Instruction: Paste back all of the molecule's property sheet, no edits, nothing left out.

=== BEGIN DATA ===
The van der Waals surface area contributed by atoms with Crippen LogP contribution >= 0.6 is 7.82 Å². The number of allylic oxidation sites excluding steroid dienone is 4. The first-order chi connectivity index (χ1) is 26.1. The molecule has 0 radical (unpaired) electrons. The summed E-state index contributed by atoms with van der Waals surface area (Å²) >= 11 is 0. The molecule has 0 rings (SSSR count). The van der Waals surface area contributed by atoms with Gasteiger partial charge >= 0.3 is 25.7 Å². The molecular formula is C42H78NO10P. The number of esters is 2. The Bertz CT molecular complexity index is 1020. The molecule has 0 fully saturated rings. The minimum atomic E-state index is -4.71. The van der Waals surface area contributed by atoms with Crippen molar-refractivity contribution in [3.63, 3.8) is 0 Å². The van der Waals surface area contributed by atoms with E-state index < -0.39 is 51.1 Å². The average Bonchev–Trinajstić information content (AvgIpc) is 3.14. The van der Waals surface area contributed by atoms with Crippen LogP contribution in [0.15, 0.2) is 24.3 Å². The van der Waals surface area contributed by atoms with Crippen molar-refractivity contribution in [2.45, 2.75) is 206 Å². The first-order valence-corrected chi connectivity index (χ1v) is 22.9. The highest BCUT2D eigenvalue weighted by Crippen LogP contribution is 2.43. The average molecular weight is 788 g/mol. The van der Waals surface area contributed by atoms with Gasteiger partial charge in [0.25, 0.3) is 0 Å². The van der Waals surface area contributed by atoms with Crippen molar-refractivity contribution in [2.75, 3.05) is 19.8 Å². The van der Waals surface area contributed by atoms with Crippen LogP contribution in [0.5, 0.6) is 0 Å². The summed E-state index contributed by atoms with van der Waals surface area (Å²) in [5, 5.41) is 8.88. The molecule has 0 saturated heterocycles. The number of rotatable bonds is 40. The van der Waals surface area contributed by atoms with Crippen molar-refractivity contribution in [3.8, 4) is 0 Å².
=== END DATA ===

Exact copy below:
The van der Waals surface area contributed by atoms with Crippen LogP contribution >= 0.6 is 7.82 Å². The number of allylic oxidation sites excluding steroid dienone is 4. The first-order chi connectivity index (χ1) is 26.1. The molecule has 0 radical (unpaired) electrons. The summed E-state index contributed by atoms with van der Waals surface area (Å²) >= 11 is 0. The molecule has 0 rings (SSSR count). The van der Waals surface area contributed by atoms with Gasteiger partial charge >= 0.3 is 25.7 Å². The molecular formula is C42H78NO10P. The number of esters is 2. The Bertz CT molecular complexity index is 1020. The molecule has 0 fully saturated rings. The minimum atomic E-state index is -4.71. The van der Waals surface area contributed by atoms with Crippen molar-refractivity contribution in [3.63, 3.8) is 0 Å². The van der Waals surface area contributed by atoms with E-state index < -0.39 is 51.1 Å². The average Bonchev–Trinajstić information content (AvgIpc) is 3.14. The van der Waals surface area contributed by atoms with Crippen LogP contribution in [0.15, 0.2) is 24.3 Å². The van der Waals surface area contributed by atoms with Crippen molar-refractivity contribution in [2.45, 2.75) is 206 Å². The first-order valence-corrected chi connectivity index (χ1v) is 22.9. The highest BCUT2D eigenvalue weighted by Crippen LogP contribution is 2.43. The average molecular weight is 788 g/mol. The van der Waals surface area contributed by atoms with Gasteiger partial charge in [0.25, 0.3) is 0 Å². The van der Waals surface area contributed by atoms with Crippen molar-refractivity contribution in [2.75, 3.05) is 19.8 Å². The van der Waals surface area contributed by atoms with Crippen LogP contribution in [0.5, 0.6) is 0 Å². The summed E-state index contributed by atoms with van der Waals surface area (Å²) in [5, 5.41) is 8.88. The molecule has 0 saturated heterocycles. The number of rotatable bonds is 40. The van der Waals surface area contributed by atoms with Crippen molar-refractivity contribution in [3.8, 4) is 0 Å².